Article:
After pretty much complaining non-stop about the new tablet experience of Windows 10 (it is truly awful on touch) I decided before going any further I would list a ‘What I Use’ in emulations of the greats of our industry. Plus it could be helpful for reference. I will change this and revise periodically as things change. I tend to use a lot of gadgets and PC’s to calm the inner geek voices in my head. This will be primarily my personal tech stash, I may do a ‘What We Use’ for work technologies since I run a medium size business IT infrastructure department.
I have a number of PC’s I use around the house. I lump PCs and tablets together, since basically I use them all for similar things–production or consumption of information and entertainment.
Main PC – This is a home built Sandy Bridge mini tower. 16GB Memory, Core-i5, 4 TB storage, 256GB SSD. The ‘workhorse’ PC I use the most. It also has a TV tuner I use with Windows Media Center in it (oh WMC, how I love you so). The current challenge is to upgrade this to the Ceton 6 tuner PCI cable card setup and get all the premium channels I get out in the living room. That’s it’s own whole story. I use this PC for work at home, personal computing, games, TV, you name it. I keep feeling like it may be time for a new build, but it runs everything I throw at it since I put in a new video card. Maybe next year…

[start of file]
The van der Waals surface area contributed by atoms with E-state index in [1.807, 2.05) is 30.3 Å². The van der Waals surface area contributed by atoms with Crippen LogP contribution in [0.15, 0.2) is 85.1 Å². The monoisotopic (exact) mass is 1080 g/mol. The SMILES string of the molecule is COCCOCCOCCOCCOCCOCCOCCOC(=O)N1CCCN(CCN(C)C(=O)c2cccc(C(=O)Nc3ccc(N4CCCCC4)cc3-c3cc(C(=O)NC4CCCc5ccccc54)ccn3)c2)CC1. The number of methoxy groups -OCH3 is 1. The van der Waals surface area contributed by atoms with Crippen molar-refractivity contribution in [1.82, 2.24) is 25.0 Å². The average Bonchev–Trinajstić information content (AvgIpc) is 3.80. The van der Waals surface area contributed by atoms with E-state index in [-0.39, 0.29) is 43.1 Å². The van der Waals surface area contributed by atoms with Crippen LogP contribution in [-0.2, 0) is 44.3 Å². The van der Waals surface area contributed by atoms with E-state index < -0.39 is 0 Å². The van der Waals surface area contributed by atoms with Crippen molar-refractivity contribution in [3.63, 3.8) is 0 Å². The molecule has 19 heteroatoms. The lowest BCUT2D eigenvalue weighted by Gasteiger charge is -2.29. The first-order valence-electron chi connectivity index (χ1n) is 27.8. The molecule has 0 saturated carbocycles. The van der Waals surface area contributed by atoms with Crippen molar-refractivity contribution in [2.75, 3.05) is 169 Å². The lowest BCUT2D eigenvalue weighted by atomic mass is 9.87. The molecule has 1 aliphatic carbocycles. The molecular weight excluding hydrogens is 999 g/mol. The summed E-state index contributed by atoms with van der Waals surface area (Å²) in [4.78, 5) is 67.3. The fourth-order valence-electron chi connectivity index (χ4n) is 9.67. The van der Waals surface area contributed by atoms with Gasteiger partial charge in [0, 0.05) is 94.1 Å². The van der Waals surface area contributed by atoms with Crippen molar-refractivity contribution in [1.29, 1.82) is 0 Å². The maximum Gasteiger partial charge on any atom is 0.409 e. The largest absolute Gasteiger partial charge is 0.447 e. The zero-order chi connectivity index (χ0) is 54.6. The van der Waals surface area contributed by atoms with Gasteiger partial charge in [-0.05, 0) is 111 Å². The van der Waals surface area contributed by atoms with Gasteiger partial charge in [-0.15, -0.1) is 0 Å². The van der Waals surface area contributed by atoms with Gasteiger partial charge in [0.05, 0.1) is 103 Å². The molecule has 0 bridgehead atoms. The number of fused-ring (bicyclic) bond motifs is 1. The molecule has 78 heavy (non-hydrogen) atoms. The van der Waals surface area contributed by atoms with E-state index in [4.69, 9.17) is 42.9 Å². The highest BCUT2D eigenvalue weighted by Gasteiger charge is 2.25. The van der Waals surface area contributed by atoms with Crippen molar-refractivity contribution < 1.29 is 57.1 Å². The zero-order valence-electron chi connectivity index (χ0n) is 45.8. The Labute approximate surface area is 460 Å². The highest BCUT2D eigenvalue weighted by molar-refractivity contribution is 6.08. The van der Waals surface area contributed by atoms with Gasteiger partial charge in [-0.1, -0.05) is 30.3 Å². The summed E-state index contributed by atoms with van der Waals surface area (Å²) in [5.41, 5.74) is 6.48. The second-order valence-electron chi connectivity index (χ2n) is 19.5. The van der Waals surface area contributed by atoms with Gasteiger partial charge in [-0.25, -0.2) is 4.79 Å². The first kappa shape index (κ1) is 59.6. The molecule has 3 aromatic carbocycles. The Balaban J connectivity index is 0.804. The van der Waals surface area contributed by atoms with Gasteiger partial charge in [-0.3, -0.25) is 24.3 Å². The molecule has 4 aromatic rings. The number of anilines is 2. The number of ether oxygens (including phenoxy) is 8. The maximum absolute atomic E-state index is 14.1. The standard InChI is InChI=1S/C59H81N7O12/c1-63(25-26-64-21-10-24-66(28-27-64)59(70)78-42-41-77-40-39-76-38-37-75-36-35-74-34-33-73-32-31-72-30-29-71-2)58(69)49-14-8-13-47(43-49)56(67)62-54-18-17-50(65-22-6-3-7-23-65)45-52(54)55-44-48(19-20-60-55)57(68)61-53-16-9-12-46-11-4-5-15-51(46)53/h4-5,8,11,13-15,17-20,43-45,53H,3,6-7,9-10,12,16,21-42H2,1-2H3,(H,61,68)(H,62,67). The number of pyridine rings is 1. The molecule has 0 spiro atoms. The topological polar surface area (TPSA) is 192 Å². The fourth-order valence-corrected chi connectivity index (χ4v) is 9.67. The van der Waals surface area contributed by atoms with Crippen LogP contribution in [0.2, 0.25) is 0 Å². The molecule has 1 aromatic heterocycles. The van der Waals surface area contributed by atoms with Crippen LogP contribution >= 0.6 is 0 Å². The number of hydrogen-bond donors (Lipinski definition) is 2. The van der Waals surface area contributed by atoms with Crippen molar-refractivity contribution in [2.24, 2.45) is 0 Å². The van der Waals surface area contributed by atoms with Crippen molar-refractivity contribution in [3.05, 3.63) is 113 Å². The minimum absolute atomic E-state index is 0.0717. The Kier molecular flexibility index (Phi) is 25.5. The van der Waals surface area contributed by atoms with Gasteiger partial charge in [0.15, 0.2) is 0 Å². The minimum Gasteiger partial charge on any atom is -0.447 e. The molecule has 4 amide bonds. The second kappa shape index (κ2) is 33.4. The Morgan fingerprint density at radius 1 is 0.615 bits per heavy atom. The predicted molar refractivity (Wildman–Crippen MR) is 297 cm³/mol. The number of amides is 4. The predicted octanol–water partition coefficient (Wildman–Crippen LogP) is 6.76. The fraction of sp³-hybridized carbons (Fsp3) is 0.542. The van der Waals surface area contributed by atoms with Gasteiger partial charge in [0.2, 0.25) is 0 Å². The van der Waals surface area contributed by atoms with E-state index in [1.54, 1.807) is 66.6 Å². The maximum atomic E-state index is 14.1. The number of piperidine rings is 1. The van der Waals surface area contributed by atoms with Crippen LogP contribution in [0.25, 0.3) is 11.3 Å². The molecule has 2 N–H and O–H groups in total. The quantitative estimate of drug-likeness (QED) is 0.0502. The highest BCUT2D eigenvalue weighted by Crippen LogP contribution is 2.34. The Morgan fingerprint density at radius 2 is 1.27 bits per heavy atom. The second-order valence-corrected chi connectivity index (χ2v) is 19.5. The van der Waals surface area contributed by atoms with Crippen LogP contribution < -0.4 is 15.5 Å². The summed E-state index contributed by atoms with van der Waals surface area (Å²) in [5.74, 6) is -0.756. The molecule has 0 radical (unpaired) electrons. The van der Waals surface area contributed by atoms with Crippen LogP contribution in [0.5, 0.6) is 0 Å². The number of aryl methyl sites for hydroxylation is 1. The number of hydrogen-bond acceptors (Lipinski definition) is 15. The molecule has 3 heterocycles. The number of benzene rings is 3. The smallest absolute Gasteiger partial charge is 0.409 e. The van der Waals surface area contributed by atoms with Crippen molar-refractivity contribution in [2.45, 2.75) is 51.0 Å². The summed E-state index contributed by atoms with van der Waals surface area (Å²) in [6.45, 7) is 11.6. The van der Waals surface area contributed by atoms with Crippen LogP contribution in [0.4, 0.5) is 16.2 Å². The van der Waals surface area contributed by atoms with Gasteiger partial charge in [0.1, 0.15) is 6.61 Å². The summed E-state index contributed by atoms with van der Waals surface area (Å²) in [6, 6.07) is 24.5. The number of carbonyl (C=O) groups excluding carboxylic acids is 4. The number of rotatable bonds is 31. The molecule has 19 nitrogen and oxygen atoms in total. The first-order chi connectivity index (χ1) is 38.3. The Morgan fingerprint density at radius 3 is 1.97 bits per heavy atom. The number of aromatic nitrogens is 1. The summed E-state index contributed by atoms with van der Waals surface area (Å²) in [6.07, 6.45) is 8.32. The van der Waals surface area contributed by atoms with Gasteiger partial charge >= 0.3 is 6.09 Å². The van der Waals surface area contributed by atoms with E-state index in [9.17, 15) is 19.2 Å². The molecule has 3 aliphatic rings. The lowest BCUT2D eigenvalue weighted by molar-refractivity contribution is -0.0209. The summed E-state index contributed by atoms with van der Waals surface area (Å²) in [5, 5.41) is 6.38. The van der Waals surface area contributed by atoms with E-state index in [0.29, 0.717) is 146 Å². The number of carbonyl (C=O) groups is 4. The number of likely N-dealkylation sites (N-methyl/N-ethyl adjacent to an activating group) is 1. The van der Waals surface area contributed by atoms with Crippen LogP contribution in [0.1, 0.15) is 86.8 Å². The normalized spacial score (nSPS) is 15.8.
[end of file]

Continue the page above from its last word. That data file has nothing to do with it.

Guest/Office PC – I have a PC in the little nook where the phone comes in next to the living room, it’s basically my last tower config with just a dual core, an SSD (can’t live without those) and 4GB RAM. It runs Windows 10 beautifully and fast and is great for visitors and family, Skype Calls, pizza ordering, Xbox music.
Surface/RT – I use an original Surface/RT for couch surfing, reading, Xbox SmartGlass, Twitter, etc. Basically it’s the walking around device.
Dell Venue Pro 8 – Until recently my main work/home tablet. The stylus quit working and I got a newer device, so I now use this as my test Windows 10 Tablet. It is a sad and sorry experience so far.
Toshiba Encore Write 2 – I just got this tablet last month, and it has turned out to be the best experience I’ve had with any tablet. It has a fantastic stylus perfect for OneNote, it’s fast and a joy to use. I use this mostly for work, I can do diagrams, notes, read, review documents, markup documents, read newfeeds, etc. It is my go-to must have device. And it’s nice and light, 8″ and 64GB storage. This is a must buy. It’s basically what I always wanted the Surface Mini to be.
Surface Pro 2 – I have an i5 Surface Pro 2 I use as my laptop when needed. I’ve found I don’t need a laptop all that much as I don’t travel often and have desktops or tablets when I need ‘on the go’ computing. But when I do, I really love the SP2, it’s fast and has a purple keyboard. Purple, enough said.